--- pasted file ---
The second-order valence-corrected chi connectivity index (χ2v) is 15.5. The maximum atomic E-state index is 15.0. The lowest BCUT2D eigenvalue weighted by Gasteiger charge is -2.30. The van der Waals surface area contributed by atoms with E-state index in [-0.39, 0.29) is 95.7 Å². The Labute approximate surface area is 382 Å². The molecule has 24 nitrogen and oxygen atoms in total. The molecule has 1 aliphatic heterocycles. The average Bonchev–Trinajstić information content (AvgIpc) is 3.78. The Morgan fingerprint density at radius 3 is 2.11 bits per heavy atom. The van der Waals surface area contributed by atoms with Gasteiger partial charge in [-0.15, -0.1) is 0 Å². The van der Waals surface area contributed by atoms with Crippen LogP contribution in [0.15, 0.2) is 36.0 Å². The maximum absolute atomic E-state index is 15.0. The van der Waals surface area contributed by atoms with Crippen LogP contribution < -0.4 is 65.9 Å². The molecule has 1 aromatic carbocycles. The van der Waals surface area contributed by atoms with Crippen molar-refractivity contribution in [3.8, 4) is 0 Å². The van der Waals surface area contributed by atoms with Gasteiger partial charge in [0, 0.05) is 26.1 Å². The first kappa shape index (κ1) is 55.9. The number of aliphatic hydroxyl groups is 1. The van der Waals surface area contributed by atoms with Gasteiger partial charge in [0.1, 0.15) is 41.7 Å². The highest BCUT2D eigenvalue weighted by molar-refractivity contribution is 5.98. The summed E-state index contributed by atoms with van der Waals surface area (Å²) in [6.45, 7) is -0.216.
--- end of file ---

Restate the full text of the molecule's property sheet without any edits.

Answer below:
The second-order valence-corrected chi connectivity index (χ2v) is 15.5. The maximum atomic E-state index is 15.0. The lowest BCUT2D eigenvalue weighted by Gasteiger charge is -2.30. The van der Waals surface area contributed by atoms with E-state index in [-0.39, 0.29) is 95.7 Å². The Labute approximate surface area is 382 Å². The molecule has 24 nitrogen and oxygen atoms in total. The molecule has 1 aliphatic heterocycles. The average Bonchev–Trinajstić information content (AvgIpc) is 3.78. The Morgan fingerprint density at radius 3 is 2.11 bits per heavy atom. The van der Waals surface area contributed by atoms with Gasteiger partial charge in [-0.15, -0.1) is 0 Å². The van der Waals surface area contributed by atoms with Crippen LogP contribution in [0.15, 0.2) is 36.0 Å². The maximum absolute atomic E-state index is 15.0. The van der Waals surface area contributed by atoms with Crippen LogP contribution < -0.4 is 65.9 Å². The molecule has 1 aromatic carbocycles. The van der Waals surface area contributed by atoms with Crippen molar-refractivity contribution in [3.8, 4) is 0 Å². The van der Waals surface area contributed by atoms with Gasteiger partial charge in [0, 0.05) is 26.1 Å². The first kappa shape index (κ1) is 55.9. The number of aliphatic hydroxyl groups is 1. The van der Waals surface area contributed by atoms with Gasteiger partial charge in [0.1, 0.15) is 41.7 Å². The highest BCUT2D eigenvalue weighted by molar-refractivity contribution is 5.98. The summed E-state index contributed by atoms with van der Waals surface area (Å²) in [6.45, 7) is -0.216.